You use Tagtician already to view rules, check out libraries, and audit data elements. Let’s take a closer look into how Tagtician helps you become a better analyst and how it builds transferable skills (crazy, right?). I don’t believe it’s beneficial to use a tool unless it makes you a better practitioner. You may know about these use cases. If so, great – skip to what’s next below.
Determining Load Order
The way Tagtician displays rules is very intentional. What we do is we look for each rule that fires and list them sequentially based on when they are triggered. For instance, Page Top will always fire before Page Bottom, which will fire before On Load. How do you know what is firing first? The bottom of the list shows the rules that fire first while the top shows what fires last. Why is this useful? If you have dependencies between rules, you will want to understand when variables are being set or when you’re grabbing data from the DOM.
So people have had a tough time finding the Export button since we redesigned the interface. We moved it into the context of the rules with the intent to draw an association with the physical rules in the list as opposed to looking more like a global export. Anyways, documentation is often left behind with tag management implementations. Exporting your rules on a monthly basis is a recommended best practice to store versions of your implementation. While DTM stores versions, it can’t be distributed or viewed in bulk. So how does storing this documentation make you a better analyst? Doing so shows you take governance seriously. It’s a head start to build your SDR. It could also mean you are leveraging Tagtician to quickly acclimate to new implementations even before you get access.
When things go wrong, finding out what’s screwed up isn’t easy. We’ve had the search capabilities for a while but without the highlights. Adding in the highlighted text will shine light on blind spots in your rules. As an analyst, you want to make your boss and stakeholders confident that you are able to track down issues with their implementation. This accelerates that search without having to go to the DTM interface and dig around. This is also probably the most obvious time saver.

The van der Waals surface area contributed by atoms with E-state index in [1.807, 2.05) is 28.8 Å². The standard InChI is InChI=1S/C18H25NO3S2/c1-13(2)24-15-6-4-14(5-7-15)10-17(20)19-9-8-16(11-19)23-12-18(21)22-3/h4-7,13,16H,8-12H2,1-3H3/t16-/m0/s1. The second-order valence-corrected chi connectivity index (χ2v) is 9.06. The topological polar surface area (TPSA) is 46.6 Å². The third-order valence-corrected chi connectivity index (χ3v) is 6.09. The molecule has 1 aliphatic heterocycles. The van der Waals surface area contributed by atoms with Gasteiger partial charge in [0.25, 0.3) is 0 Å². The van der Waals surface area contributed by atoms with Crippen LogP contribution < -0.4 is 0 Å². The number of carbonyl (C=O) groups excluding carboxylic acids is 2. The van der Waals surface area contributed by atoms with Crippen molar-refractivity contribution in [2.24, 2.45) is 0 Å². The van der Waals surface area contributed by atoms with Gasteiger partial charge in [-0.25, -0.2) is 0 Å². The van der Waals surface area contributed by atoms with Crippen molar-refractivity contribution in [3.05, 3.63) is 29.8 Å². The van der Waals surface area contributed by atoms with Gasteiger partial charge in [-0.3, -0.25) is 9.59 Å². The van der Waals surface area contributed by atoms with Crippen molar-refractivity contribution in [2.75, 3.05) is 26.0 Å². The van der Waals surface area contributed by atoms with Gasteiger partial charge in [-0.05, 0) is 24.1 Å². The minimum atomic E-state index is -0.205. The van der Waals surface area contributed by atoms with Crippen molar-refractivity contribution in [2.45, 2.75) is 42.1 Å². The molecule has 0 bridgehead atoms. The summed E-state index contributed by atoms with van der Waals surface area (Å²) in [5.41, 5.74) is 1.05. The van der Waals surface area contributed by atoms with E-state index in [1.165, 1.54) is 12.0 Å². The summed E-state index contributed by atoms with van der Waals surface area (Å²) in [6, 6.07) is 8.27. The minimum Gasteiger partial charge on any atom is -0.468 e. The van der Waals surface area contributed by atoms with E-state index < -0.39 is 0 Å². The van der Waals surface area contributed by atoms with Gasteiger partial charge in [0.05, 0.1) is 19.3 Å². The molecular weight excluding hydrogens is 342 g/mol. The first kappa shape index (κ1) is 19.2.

Data Layer Debugging
We’re trying to find ways to reduce the amount of times you have to flip between Tagtician and other Chrome tools. One way to do this is by exposing the data layer in a user-friendly way within a rule shelf. The way it will work is we will automatically look for window.digitalData, which is the name of the w3c standard for data layers. We’re automatically detecting it because we don’t want to have to build in a bunch of interfaces and business rules. This could change in the future and updates will include other popular permutations. If you have a request for an object name to add, please reach out to me and we’ll add it in.
Adobe Launch Support
We will (again) change the way you manage your rules. We are working on hooking Tagtician into the Adobe Launch API so you can modify and push rules into staging straight from the rule shelf that you’re used to. This means you’re not going to have to go to another website to make changes. You can work with everything in the context of your site. So let’s be clear about timing. Launch is going to slowly roll out to some folks but it’s still going through a lot of changes. We will support Adobe Launch.
Re-imagined, Integrated Automatic Scanning
We built an awesome scanner, shopped it out to people, and it worked wonders. There was one problem. It felt like going to a doctor’s office. It’s a fantastic tool, but I didn’t even use it. I didn’t use it because it was bad. It automatically creates simulations and it validates your rules with a simple click and minimal configuration! However, I don’t believe the future of QA is on a unique web property. We’re going to great lengths to bring this technology to you instead of the other way around. Automatic scanning will be a remarkably affordable way for you to keep an eye on your rules. Look for more news about this later this year.